POLK V SANDOVAL

Filing 920070911

Opinion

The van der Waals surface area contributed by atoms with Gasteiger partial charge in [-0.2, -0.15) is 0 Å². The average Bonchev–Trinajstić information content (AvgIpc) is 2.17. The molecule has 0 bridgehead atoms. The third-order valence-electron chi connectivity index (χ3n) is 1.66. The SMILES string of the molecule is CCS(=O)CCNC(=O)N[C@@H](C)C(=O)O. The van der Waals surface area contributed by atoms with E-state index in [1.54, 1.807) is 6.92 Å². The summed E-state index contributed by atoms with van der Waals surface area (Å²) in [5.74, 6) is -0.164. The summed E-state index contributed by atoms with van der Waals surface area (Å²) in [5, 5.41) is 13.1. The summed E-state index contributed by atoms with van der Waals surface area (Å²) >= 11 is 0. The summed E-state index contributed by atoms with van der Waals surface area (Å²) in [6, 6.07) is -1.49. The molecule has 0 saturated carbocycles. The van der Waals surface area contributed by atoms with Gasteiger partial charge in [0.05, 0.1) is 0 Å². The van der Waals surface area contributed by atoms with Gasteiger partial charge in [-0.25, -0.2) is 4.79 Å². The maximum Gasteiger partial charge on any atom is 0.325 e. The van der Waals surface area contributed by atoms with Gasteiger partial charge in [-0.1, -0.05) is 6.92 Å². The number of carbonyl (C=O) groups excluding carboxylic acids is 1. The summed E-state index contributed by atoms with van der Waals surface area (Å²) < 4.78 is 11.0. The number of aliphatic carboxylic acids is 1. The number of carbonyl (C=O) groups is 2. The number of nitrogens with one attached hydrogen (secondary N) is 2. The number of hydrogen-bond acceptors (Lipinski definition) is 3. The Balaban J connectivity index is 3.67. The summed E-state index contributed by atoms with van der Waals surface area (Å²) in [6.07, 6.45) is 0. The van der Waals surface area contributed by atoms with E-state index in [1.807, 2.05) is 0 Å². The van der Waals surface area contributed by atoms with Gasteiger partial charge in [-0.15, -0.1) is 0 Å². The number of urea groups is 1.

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FOR PUBLICATION UNITED STATES COURT OF APPEALS FOR THE NINTH CIRCUIT LEVENRAL D. POLK, Petitioner-Appellant, v. BRIAN SANDOVAL; STATE OF NEVADA, et al., Respondents-Appellees. No. 06-15735 D.C. No. CV-03-00125-PMP OPINION Appeal from the United States District Court for the District of Nevada Philip M. Pro, District Judge, Presiding Argued and Submitted February 14, 2007--Berkeley, California Filed September 11, 2007 Before: Betty B. Fletcher, Richard R. Clifton, and Sandra S. Ikuta, Circuit Judges. Opinion by Judge B. Fletcher 12225 POLK v. SANDOVAL 12227 COUNSEL Lori C. Teicher, Assistant Federal Public Defender, Las Vegas, Nevada, for the petitioner-appellant. George J. Chanos, Attorney General, Robert E. Weiland (argued), Senior Deputy Attorney General, Criminal Justice Division, Reno, Nevada, for the respondents-appellees. OPINION B. FLETCHER, Circuit Judge: Levenral Demarlo Polk, a Nevada state prisoner, appeals the denial of his petition for writ of habeas corpus under 28 U.S.C. 2254 challenging his conviction for first-degree murder with a deadly weapon and discharge of a firearm from a motor vehicle. We have jurisdiction pursuant to 28 U.S.C. 2253. We hold that Polk's federal constitutional right to due 12228 POLK v. SANDOVAL process was violated because the instructions given at his trial permitted the jury to convict him of first-degree murder without a finding of the essential element of deliberation. The error was not harmless. We reverse and remand to the district court to grant the writ unless the State elects to retry Polk within a reasonable time. I. FACTUAL AND PROCEDURAL BACKGROUND On the night of December 14, 1998, Levenral Demarlo Polk drove around Las Vegas in a car borrowed from his girlfriend, Leslie Harris. Polk's longtime friend, Walter ("Wattie" or "Y.T.") Hodges, was a passenger in the car. Near the intersection of Owens Avenue and Nellis Boulevard, witnesses heard several gunshots and saw Hodges fall out of a car that looked like Harris's and into the street in front of a bus stop as the car drove away. On March 16, 1999, the State of Nevada charged Polk in the Clark County District Court with the first-degree murder of Hodges with use of a deadly weapon and discharging a firearm out of a motor vehicle. Nevada Revised Statutes 200.010 defined murder as "the unlawful killing of a human being, with malice aforethought, either express or implied." Nev. Rev. Stat. 200.010 (1999). Murder of the first degree is murder "[p]erpetrated by means of poison, lying in wait or torture, or by any other kind of willful, deliberate and premeditated killing." Nev. Rev. Stat. 200.030(1)(a) (1999) (emphasis added). Murder of the second degree is "all other kinds of murder." Nev. Rev. Stat. 200.030(2) (1999). A five-day jury trial was held. Most of the evidence went to the issue of identity. The State presented the following evidence regarding premeditation and deliberation: Donnette Peach, Polk's ex-girlfriend, testified that in September or October 1998, she witnessed an argument between Polk and Hodges over money related to their drug dealing. She testified that Polk said to Hodges, "I won't fight you. I'll shoot you. POLK v. SANDOVAL 12229 I like to shoot people." She also testified that she thought this fight was not serious although it was different from previous fights between Polk and Hodges. Thomas Tocco, a manager of a Checker Auto Parts store located at the intersection of Owens Avenue and Nellis Boulevard, testified that he was at the store on the night of December 14 when he heard male voices arguing shortly before he heard gunshots. He did not see who was arguing. Earlier in the evening of December 14, Polk and Hodges stopped by Roshandia Leatherwood's apartment. While Hodges waited in the car, Polk went inside to borrow a bulletproof vest from Renardy ("Buddha") Neau, Roshandia's boyfriend. Neau testified that Polk wanted to borrow his vest for protection because Polk had gotten into a "scuffle" with "some dudes" and that he put on the vest before he left the apartment. Neau also testified that he had wanted to sell the vest, but Polk did not offer to sell the vest for him. Other witnesses testified that they saw Polk wearing the vest. Polk brought the vest back later that night. According to Polk, he borrowed the vest in order to sell it for Neau. Polk testified that because the vest was stolen, he put it under his shirt as he walked out of the apartment complex so that it would not be seen on the security cameras. He did not tell detectives about the vest in his initial statement because it was stolen. Polk testified that after he left Leatherwood's apartment, he dropped off Hodges at 28th Street, where Hodges planned to sell drugs, and that he drove to Oasis Ridge to sell the vest to someone named Mike. Polk testified that Mike did not have enough money to buy the vest, so he gave it back to Neau later that night. The jury was instructed on the definitions of first- and second-degree murder. See Instruction No. 13 ("Murder of the First Degree is murder which is perpetrated by any kind of willful, deliberate and premeditated killing."); Instruction No. 12230 POLK v. SANDOVAL 15 ("Murder of the second degree is murder with malice aforethought, but without the admixture of premeditation. [] All murder which is not murder of the first degree is murder of the second degree."). Instruction No. 14 defined premeditation as follows: Premeditation is a design, a determination to kill, distinctly formed in the mind at any moment before or at the time of the killing. Premeditation need not be for a day, an hour or even a minute. It may be as instantaneous as successive thoughts of the mind. For if the jury believes from the evidence that the act constituting the killing has been preceded by and has been the result of premeditation, no matter how rapidly the premeditation is followed by the act constituting the killing, it is willful, deliberate and premeditated murder. Instruction No. 14 (emphasis added). Defense counsel objected to this instruction, known as the Kazalyn instruction,1 on the ground that it defined willful, deliberate, and premeditated as "the same thing," violating Polk's Sixth Amendment right to a fair trial and his Fifth and Fourteenth Amendment right to due process. Defense counsel requested the addition of a definition for "deliberate" at the end of Instruction No. 14: "Deliberate means formed or arrived at or determined upon as a result of careful thought and weighing of considerations for and against the proposed cause of action." The trial court overruled the objection and declined to adopt the proposed instruction. In closing, the prosecutor emphasized that "[p]remeditation can be formed at the time of the killing as instantaneous as successive thoughts of the mind," and argued that both preThis instruction first appeared in Kazalyn v. State, 825 P.2d 578 (Nev. 1992). 1 POLK v. SANDOVAL 12231 meditation and deliberation had been proven because "this man borrows and puts on a bulletproof vest, takes out his handgun, and shoots it into the body of this person not once, but twice, and missing a couple other times . . . . So this is first degree murder, ladies and gentlemen. This is not second degree murder." In response, defense counsel pointed to evidence showing that Polk did not put on the vest and argued that the fact that Polk picked up the vest did not show that he intended to kill Hodges. The prosecutor argued in rebuttal that first-degree murder required only "successive thoughts of the mind": Premeditation, you can talk about the vest all you want. It doesn't matter if he had the vest or not. That's just one fine nuance that we have, because it only takes successive thoughts of the mind. All it takes is pointing the weapon and pulling the trigger. That's successive thoughts of the mind. Or the second shot or the third shot or the fourth shot. . . . [I]t's the successive shots that helps you out in that regard. (Emphasis added). The jury found Polk guilty of first-degree murder with a deadly weapon and discharging a firearm out of a motor vehicle. The trial court sentenced Polk to two consecutive life terms in prison without the possibility of parole and a consecutive term of 40 to 180 months. Polk appealed to the Nevada Supreme Court. Polk raised several arguments on appeal, including the argument that the Kazalyn instruction deprived him of a fair trial. He argued that the rule recently announced by the Nevada Supreme Court in Byford v. State, 994 P.2d 700 (Nev. 2000), should be applied to him.2 Byford was decided after Polk's judgment of conviction but before his opening brief on appeal was filed. 2 12232 POLK v. SANDOVAL In Byford, the Nevada Supreme Court identified a major shortcoming in the Kazalyn instruction: it did not give effect to all three elements of first-degree murder under Nevada Revised Statutes 200.030(1)(a)--willfulness, premeditation, and deliberation. Byford, 994 P.2d at 712-14. As a result, the court directed that the Kazalyn instruction should not be given in future cases. Id. at 714-15. The court held: By defining only premeditation and failing to provide deliberation with any independent definition, the Kazalyn instruction blurs the distinction between first- and second-degree murder. . . . "It is clear from the statute that all three elements, willfulness, deliberation, and premeditation, must be proven beyond a reasonable doubt before an accused can be convicted of first degree murder." In sum, the Kazalyn instruction and [related caselaw] do not do full justice to the phrase "willful, deliberate, and premeditated." Deliberation remains a critical element of the mens rea necessary for firstdegree murder, connoting a dispassionate weighing process and consideration of consequences before acting. "In order to establish first-degree murder, the premeditated killing must also have been done deliberately, that is, with coolness and reflection." Because deliberation is a distinct element of mens rea for first-degree murder, we direct the district courts to cease instructing juries that a killing resulting from premeditation is "willful, deliberate, and premeditated murder." Further, if a jury is instructed separately on the meaning of premeditation, it should also be instructed on the meaning of deliberation. Byford, 994 P.2d at 713-14 (internal citations omitted). The court provided a new instruction for district courts to use in POLK v. SANDOVAL 12233 first-degree murder cases. Id. at 714. This instruction clarifies that "[a]ll three elements--willfulness, deliberation, and premeditation--must be proven beyond a reasonable doubt before an accused can be convicted of first-degree murder," id. at 714, and it includes separate definitions of willfulness, deliberation, and premeditation, id. at 714-15.3 While Polk's appeal was pending, the Nevada Supreme Court clarified that Byford "does not hold that giving the 3 "Deliberation" is defined as [T]he process of determining upon a course of action to kill as a result of thought, including weighing the reasons for and against the action and considering the consequences of the action. A deliberate determination may be arrived at in a short period of time. . . . A mere unconsidered and rash impulse is not deliberate, even though it includes the intent to kill. Byford, 994 P.2d at 714. "Premeditation" is defined in a similar way as in the Kazalyn instruction --"a design, a determination to kill, distinctly formed in the mind by the time of the killing" that "may be as instantaneous as successive thoughts of the mind." However, the new instruction adds the following, The law does not undertake to measure in units of time the length of the period during which the thought must be pondered before it can ripen into an intent to kill which is truly deliberate and premeditated. The time will vary with different individuals and under varying circumstances. The true test is not the duration of time, but rather the extent of the reflection. A cold, calculated judgment and decision may be arrived at in a short period of time, but a mere unconsidered and rash impulse, even though it includes an intent to kill, is not deliberation and premeditation as will fix an unlawful killing as murder of the first degree. Id. at 714-15. "Willfulness" is defined as "the intent to kill. There need be no appreciable space of time between formation of the intent to kill and the act of killing." Id. at 714. 12234 POLK v. SANDOVAL Kazalyn instruction was error or violated any constitutional rights." Garner v. State, 6 P.3d 1013, 1025 (Nev. 2000), overruled on other grounds by Sharma v. State, 56 P.3d 868 (Nev. 2002). Like Polk, Garner received the Kazalyn instruction at trial and argued that Byford required reversal of his conviction, which had not yet become final. Id. at 1024-25. However, unlike Polk, Garner did not object at trial to the Kazalyn instruction "and therefore failed to preserve this issue for appeal absent a showing of plain or constitutional error. Use of the Kazalyn instruction in trials which predate Byford does not constitute plain or constitutional error." Id. at 1025. Moreover, the court held that Griffith v. Kentucky, 479 U.S. 314, 322 (1987), did not require retroactive application because "Byford does not invoke any constitutional mandate in directing that its new instructions be given in future cases, so there is no constitutional requirement that this direction have any retroactive effect." Garner, 6 P.3d at 1025. The Nevada Supreme Court rejected each of Polk's arguments on appeal and affirmed his conviction. The following is the court's analysis of Polk's due process claim: [A]ppellant contends that the district court erred in giving an instruction this court approved in Kazalyn v. State regarding premeditation and deliberation because the instruction is clearly erroneous under this court's subsequent holding in Byford v. State. Appellant also argues that the district court erroneously rejected a proposed premeditation instruction which separately defined premeditation and deliberation. We recently clarified Byford, as follows: "Our opinion in Byford concludes that the Kazalyn instruction does not fully define `willful, deliberate, and premeditated,' and it provides other instructions for future use--but it does not hold that giving the Kazalyn instruction constituted error, nor does it articulate any constitutional grounds for its decision." [citing Garner, 6 P.3d at 1024] Further "[u]se POLK v. SANDOVAL 12235 of the Kazalyn instruction in trials which predate Byford does not constitute plain or constitutional error. Nor do the new instructions required by Byford have any retroactive effect on convictions which are not yet final: the instructions are a new requirement with prospective force only." [citing Garner, 6 P.3d at 1025.] Because appellant's trial predated Byford, we conclude that the district court's use of the Kazalyn instruction, rather than appellant's proposed instruction, was not error. Accordingly, appellant's argument lacks merit. Polk filed a pro se petition for writ of habeas corpus in the Clark County District Court, raising several issues not raised in his direct appeal. The district court denied his petition. Polk appealed to the Nevada Supreme Court. The Nevada Supreme Court denied his petition. On October 29, 2003, Polk filed a petition for writ of habeas corpus in the United States District Court for the District of Nevada. He raised nine grounds for relief, each of which had been presented to the Nevada Supreme Court either on direct or collateral review: (1) his equal protection and fair trial rights were violated by the state's discriminatory peremptory strike of an African-American prospective juror; (2) his due process and fair trial rights were violated by erroneous admission of evidence that Polk had possessed a handgun and made prior threats to Hodges; (3) his due process and fair trial rights were violated by the prosecutor's forcing him to testify on cross-examination that other witnesses were lying; (4) his due process right was violated by the Kazalyn instruction, which improperly minimized the state's burden of proof; (5) his due process right was violated by the trial court's rejection of his proposed reasonable doubt instruction; (6) his due process right was violated by the prosecution's knowing use of false testimony to obtain his conviction; (7) his due process and fair trial rights were violated by the trial court's failure to grant his motion to voluntarily dismiss his 12236 POLK v. SANDOVAL habeas petition so that he could add additional claims; (8) his right to effective assistance of trial counsel was violated; and (9) his right to effective assistance of appellate counsel was violated. The district court denied his petition. In rejecting Polk's due process claim, the court held that considering the evidence presented at trial and the instructions as a whole, the use of the Kazalyn instruction did not render Polk's trial fundamentally unfair. On appeal, Polk raises each argument presented in his habeas petition except for the issues of voluntary dismissal and the rejection of his proposed reasonable doubt instruction. We hold that Polk's federal constitutional right to due process was violated by the use of the Kazalyn instruction because it relieved the State of its burden of proving every element of first-degree murder beyond a reasonable doubt.4 The Nevada Supreme Court's decision to the contrary was "contrary to clearly established Federal law, as determined by the Supreme Court." 28 U.S.C. 2254(d)(1). Since this error was not harmless, we reverse and remand to the district court to grant the writ unless the State elects to retry Polk within a reasonable time. II. STANDARD OF REVIEW A district court's denial of habeas relief is reviewed de novo. Beardslee v. Woodford, 358 F.3d 560, 568 (9th Cir. 2004). The Antiterrorism and Effective Death Penalty Act of 1996 (AEDPA) applies because Polk filed his petition after AEDPA's effective date. Stevenson v. Lewis, 384 F.3d 1069, 1071 (9th Cir. 2004). Under AEDPA, a habeas petitioner cannot obtain relief based on a claim adjudicated on the merits in state court unless the adjudication of the claim Polk's other grounds for relief have no merit. We do not address them here. 4 POLK v. SANDOVAL 12237 (1) resulted in a decision that was contrary to, or involved an unreasonable application of, clearly established Federal law, as determined by the Supreme Court of the United States; or (2) resulted in a decision that was based on an unreasonable determination of the facts in light of the evidence presented in the State court proceeding. 28 U.S.C. 2254(d). To obtain relief under 28 U.S.C. 2254(d)(1), there must be clearly established Supreme Court law. Williams v. Taylor, 529 U.S. 362, 412 (2000) (" 2254(d)(1) restricts the source of clearly established law to this Court's jurisprudence."); Lockyer v. Andrade, 538 U.S. 63, 71-72 (2003) (" `[C]learly established Federal law' under 2254(d)(1) is the governing legal principle or principles set forth by the Supreme Court at the time the state court renders its decision."). The state court decision must be either "contrary to" or an "unreasonable application of" that precedent. Id. at 405-09. A state court decision is "contrary to" clearly established law "if the state court arrives at a conclusion opposite to that reached by [the Supreme] Court on a question of law or if the state court decides a case differently than [the Supreme] Court has on a set of materially indistinguishable facts." Id. at 413. In reviewing a state court decision under 2254(d)(1), we look to the last reasoned decision of the state court as the basis of the state court's judgment. Benson v. Terhune, 304 F.3d 874, 880 n.5 (9th Cir. 2002). Here, we review the Nevada Supreme Court's decision on direct appeal, since that is the last reasoned state court decision on Polk's claim that the Kazalyn instruction violated his right to due process. 12238 POLK v. SANDOVAL III. A. DISCUSSION Due Process [1] It is clearly established federal law, as determined by the Supreme Court, that a defendant is deprived of due process if a jury instruction "ha[s] the effect of relieving the State of the burden of proof enunciated in Winship on the critical question of petitioner's state of mind." Sandstrom v. Montana, 442 U.S. 510, 521 (1979); Francis v. Franklin, 471 U.S. 307, 326 (1985) (reaffirming "the rule of Sandstrom and the wellspring due process principle from which it was drawn."); see also In re Winship, 397 U.S. 358, 364 (1970) ("the Due Process Clause protects the accused against conviction except upon proof beyond a reasonable doubt of every fact necessary to constitute the crime with which he is charged."). In reviewing a habeas petition, "[t]he only question . . . is whether the ailing instruction by itself so infected the entire trial that the resulting conviction violates due process." Estelle v. McGuire, 502 U.S. 62, 72 (1991) (internal quotation marks and citation omitted). "[T]he instruction . . . must be considered in the context of the instructions as a whole and the trial record." Id. "If the charge as a whole is ambiguous, the question is whether there is a reasonable likelihood that the jury has applied the challenged instruction in a way that violates the Constitution." Middleton v. McNeil, 541 U.S. 433, 437 (2004) (per curiam) (quoting Estelle, 502 U.S. at 72) (internal quotation marks omitted). A "reasonable likelihood" is lower than the "more likely than not" standard but higher than a mere "possibility." See Boyde v. California, 494 U.S. 370, 380 (1990); see also Sarausad v. Porter, 479 F.3d 671, 692 (9th Cir. 2007). [2] Under Nevada Revised Statutes 200.030(1)(a), firstdegree murder is a willful, deliberate, and premeditated killing. In Byford, the Nevada Supreme Court reaffirmed that "[i]t is clear from the statute that all three elements, willful- POLK v. SANDOVAL 12239 ness, deliberation, and premeditation, must be proven beyond a reasonable doubt before an accused can be convicted of first degree murder." 994 P.2d at 713-14 (internal quotation marks and citation omitted). It is not sufficient for the killing simply to be premeditated. The court held: Deliberation remains a critical element of the mens rea necessary for first-degree murder, connoting a dispassionate weighing process and consideration of consequences before acting. "In order to establish first-degree murder, the premeditated killing must also have been done deliberately, that is, with coolness and reflection." Id. at 714 (citation omitted). [3] Yet, Polk's jury was instructed to find "willful, deliberate, and premeditated murder" if it found premeditation: "For if the jury believes from the evidence that the act constituting the killing has been preceded by and has been the result of premeditation, no matter how rapidly the premeditation is followed by the act constituting the killing, it is willful, deliberate and premeditated murder." Instruction No. 14; see Byford, 994 P.2d at 714 ("direct[ing] the district courts to cease instructing juries that a killing resulting from premeditation is `willful, deliberate, and premeditated murder.' "). [4] This instruction is clearly defective because it relieved the state of the burden of proof on whether the killing was deliberate as well as premeditated. See id. at 713 ("By defining only premeditation and failing to provide deliberation with any independent definition, the Kazalyn instruction blurs the distinction between first- and second-degree murder."). Considering the instructions as a whole, we conclude that there is a reasonable likelihood that the jury applied the instruction in a way that violated Polk's right to due process. See Estelle, 502 U.S. at 72. The jury was instructed that "Murder of the First Degree is murder which is perpetrated by 12240 POLK v. SANDOVAL any kind of willful, deliberate and premeditated killing." Instruction No. 13. So far, the elements of first-degree murder were clear. But Instruction No. 14 then defined away "willful" and "deliberate" by equating them with "premeditated," and Instruction No. 15 reinforced this error by using the terms "premeditation" and "deliberation" interchangeably. Instruction No. 15 provided, "Murder of the second degree is murder with malice aforethought, but without the admixture of premeditation. [] All murder which is not murder of the first degree is murder of the second degree." The State exacerbated the problem in its rebuttal by emphasizing premeditation and urging the jury to convict Polk of first-degree murder because "it only takes successive thoughts of the mind. All it takes is pointing the weapon and pulling the trigger." [5] Instead of acknowledging the violation of Polk's due process right, the Nevada Supreme Court concluded that giving the Kazalyn instruction in cases predating Byford did not constitute constitutional error. In doing so, the Nevada Supreme Court erred by conceiving of the Kazalyn instruction issue as purely a matter of state law. Rather, the question of whether there is a reasonable likelihood that the jury applied an instruction in an unconstitutional manner is a "federal constitutional question." See Francis, 471 U.S. at 316. The state court failed to analyze its own observations from Byford under the proper lens of Sandstrom, Franklin, and Winship, and thus ignored the law the Supreme Court clearly established in those decisions--that an instruction omitting an element of the crime and relieving the state of its burden of proof violates the federal Constitution. See Evanchyk v. Stewart, 340 F.3d 933, 939-40 (9th Cir. 2003). Since the Nevada Supreme Court "fail[ed] to apply the correct controlling authority," its decision was contrary to clearly established federal law, as determined by the Supreme Court. Clark v. Murphy, 331 F.3d 1062, 1067 (9th Cir. 2003) (citing Williams v. Taylor, 529 U.S. 362, 413-14 (2000)). POLK v. SANDOVAL 12241 B. Harmless Error [6] Polk is not entitled to relief unless he can show that "the error had a substantial and injurious effect or influence in determining the jury's verdict." Brecht v. Abrahamson, 507 U.S. 619, 637 (1993) (internal quotation marks and citation omitted); see also Fry v. Pliler, 127 S.Ct. 2321 (2007); California v. Roy, 519 U.S. 2, 4-6 (1996) (per curiam) (applying harmless error standard to jury instructions that omit an element of the crime); Evanchyk, 340 F.3d at 940-41. "If we are in grave doubt as to whether the error had such an effect, the petitioner is entitled to the writ." Coleman v. Calderon, 210 F.3d 1047, 1051 (9th Cir. 2000). We conclude that the Kazalyn instruction did have a substantial and injurious effect or influence in determining the jury's verdict of first-degree murder. As explained above, the instruction collapsed the three elements of first-degree murder (willfulness, deliberation, and premeditation) into one: premeditation. Premeditation was defined as being as "instantaneous as successive thoughts of the mind." This left no room for deliberation or "coolness and reflection" and permitted the jury to convict Polk of firstdegree murder even if the determination to kill was a "mere unconsidered and rash impulse" or "formed in passion." Byford, 994 P.2d at 714. The State further blurred the line by arguing in closing that "[a]ll it takes is pointing the weapon and pulling the trigger. That's successive thoughts of the mind." It is reasonably probable that this error resulted in Polk being convicted of first-degree murder without the jury having first found the essential element of deliberation, or "the process of determining upon a course of action to kill as a result of thought, including weighing the reasons for and against the action and considering the consequences of the action," Id. (emphasis added). The evidence against Polk was not so great that it precluded a verdict of second-degree murder. The State's evidence on 12242 POLK v. SANDOVAL deliberation was particularly weak. The State points to only three pieces of evidence: (1) Polk had threatened and fought with Hodges about two months before the murder, (2) there was a loud argument at the scene of the murder shortly before gunshots were heard; and (3) Polk borrowed a bulletproof vest on the evening of the murder, which witnesses testified that he wore. The first two items do not compel--or even strongly support--a finding of deliberation. In context, Polk's statement to Hodges more than a month before the incident that "I'll shoot you[,] I like to shoot people," does not show Polk was coolly planning to kill his long-time friend. Witnesses testified that Polk and Hodges, who had been friends since childhood, had a history of fighting and making up. Even Peach testified that she did not believe that the threat was serious. See United States v. Jimison, ___ F.3d ___, 2007 WL 2028131, at *2 (9th Cir. July 16, 2007) ("Most of us make empty statements out of frustration from time to time . . . . [T]hese exclamations . . . don't generally connote any intent to commit violence. This is especially true when the statement is made as a result of agitation or emotional distress, as was the case here."). Second, witnesses heard arguing at the scene right before gunshots were fired. This evidence actually weighs against a finding of deliberation: it provides more support for the conclusion that Polk shot Hodges in the heat of the moment and without "coolness and reflection." Even the State argued, "[t]he defendant killed, and he killed for one reason only: anger." Cf. Byford, 994 P.2d at 712-13 (holding that the "evidence was sufficient for the jurors to reasonably find that before acting to kill the victim Byford weighed the reasons for and against his action, considered its consequences, distinctly formed a design to kill, and did not act simply from a rash, unconsidered impulse," where Byford had discussed shooting the victim with an accomplice beforehand, then participated in "calmly and dispassionately sh[ooting] the victim in the POLK v. SANDOVAL 12243 absence of any provocation, confrontation, or stressful circumstances of any kind," by following up his accomplice's gunfire by "sa[ying] that he would make sure she was dead, and sh[ooting] her in the head twice."). [7] In fact, there is only a single piece of evidence suggesting that Polk engaged in a deliberate weighing process and consideration of the consequences: the testimony that Polk borrowed a bulletproof vest a few hours before the murder. However, this evidence is weak support for a finding of deliberation. Donning a bulletproof vest is a defensive step. Although the jury could conclude that by undertaking such defensive planning, Polk was dispassionately weighing the risks and considering the consequences of killing Hodges, the defensive nature of this action more strongly suggests that Polk anticipated a confrontation which could dangerously escalate, and in which he might be a target. Moreover, the significance of the bulletproof vest evidence was undercut by the comments of the prosecutor, who told the jurors not to consider the implication of this evidence in light of the overriding importance of the erroneous Kazalyn instructions. The prosecutor told the jurors, "It doesn't matter if he had the vest or not. That's just one fine nuance that we have, because it only takes successive thoughts of the mind. All it takes is pointing the weapon and pulling the trigger." [8] In light of the State's exceptionally weak evidence of deliberation, we simply cannot conclude that the Kazalyn error was harmless. Since we are left "in grave doubt" about whether the jury would have found deliberation on Polk's part if it had been properly instructed, we conclude that the error had a substantial and injurious effect or influence on the jury's verdict. IV. CONCLUSION The instructions given by the trial court permitted the jury to convict Polk for first-degree murder without finding all 12244 POLK v. SANDOVAL three elements of the crime: willfulness, deliberation, and premeditation. Polk's federal constitutional due process right was violated, and the error was not harmless. The Nevada Supreme Court's decision affirming Polk's conviction and rejecting his due process claim was contrary to clearly established Supreme Court law. Thus, we reverse and remand to the district court with instructions to grant the writ unless the State elects to retry Polk within a reasonable time. REVERSED AND REMANDED.